SREL Reprint #2780

 

 

 

Maternal transfer of selenium in Alligator mississippiensis nesting downstream from a coal-burning power plant

John H. Roe1, William A. Hopkins1, Jennifer A. Baionno1, Brandon P. Staub1, Christopher L. Rowe2, and Brian P. Jackson1

1University of Georgia, Savannah River Ecology Laboratory, P.O. Drawer E,
Aiken, South Carolina 29802, USA
2University of Maryland Center for Environmental Science, Chesapeake Biological Laboratory,
P.O. Box 38, Solomons, Maryland 20688, USA

Abstract: Selenium (Se) is embryotoxic in many oviparous vertebrates, but little is known about maternal transfer of Se and its impact in reptiles. Over a four-year period, we collected three clutches of eggs of the American alligator (Alligator mississippiensis) from a single nest at a site contaminated with Se and compared egg and hatchling Se concentrations and clutch viability from this nest to nests downstream from the contaminated site (two clutches from two nests) and at a reference site (two clutches from two nests). Eggs and hatchlings from the nest at the Se-contaminated site and downstream nests had elevated Se concentrations (2.1-7.8 ppm) and lower viability (30-54%) compared to reference nests (1.4-2.3 ppm and 67-74% viability), but Se concentrations did not exceed reproductive toxicity thresholds established for other oviparous vertebrates. Selenium concentrations were higher in chorioallantoic membranes of eggs from Se-contaminated sites, suggesting that this tissue may be useful as a nondestructive index of Se exposure for embryos of A. mississippiensis. Examination of these data suggests that further studies on uptake, accumulation, and reproductive success of crocodilian embryos exposed to excessive Se are warranted.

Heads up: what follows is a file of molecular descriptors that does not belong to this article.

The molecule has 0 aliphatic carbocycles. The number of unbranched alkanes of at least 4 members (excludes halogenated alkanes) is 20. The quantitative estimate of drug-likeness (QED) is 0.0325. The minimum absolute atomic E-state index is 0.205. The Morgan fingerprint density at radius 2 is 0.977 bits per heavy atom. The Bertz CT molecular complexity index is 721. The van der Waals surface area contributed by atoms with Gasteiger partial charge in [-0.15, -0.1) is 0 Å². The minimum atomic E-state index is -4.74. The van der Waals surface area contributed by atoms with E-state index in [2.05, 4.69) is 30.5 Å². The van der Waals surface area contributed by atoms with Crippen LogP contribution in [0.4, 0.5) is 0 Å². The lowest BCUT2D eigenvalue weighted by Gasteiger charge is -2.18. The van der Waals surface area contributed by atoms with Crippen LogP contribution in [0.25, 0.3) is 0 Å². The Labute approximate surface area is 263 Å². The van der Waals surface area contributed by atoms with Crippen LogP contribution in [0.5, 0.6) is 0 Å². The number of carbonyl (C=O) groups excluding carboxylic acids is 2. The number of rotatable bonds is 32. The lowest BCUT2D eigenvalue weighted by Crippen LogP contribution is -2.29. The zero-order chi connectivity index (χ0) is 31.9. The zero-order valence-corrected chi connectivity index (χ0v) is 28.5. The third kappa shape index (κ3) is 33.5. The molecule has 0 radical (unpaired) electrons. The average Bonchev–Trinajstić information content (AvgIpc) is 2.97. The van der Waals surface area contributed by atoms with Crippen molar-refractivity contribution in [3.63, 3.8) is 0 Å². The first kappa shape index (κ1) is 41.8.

Keywords: Alligator mississippiensis, Chorioallantoic membrane, Crocodylia, Maternal transfer, Selenium

SREL Reprint #2780

Roe, J. H., W. A. Hopkins, J. A. Baionno, B. P. Staub, C. L. Rowe, and B. P. Jackson. 2004. Maternal transfer of selenium in Alligator mississippiensis nesting downstream from a coal-burning power plant. Environmental Toxicology and Chemistry 23:1969-1972.

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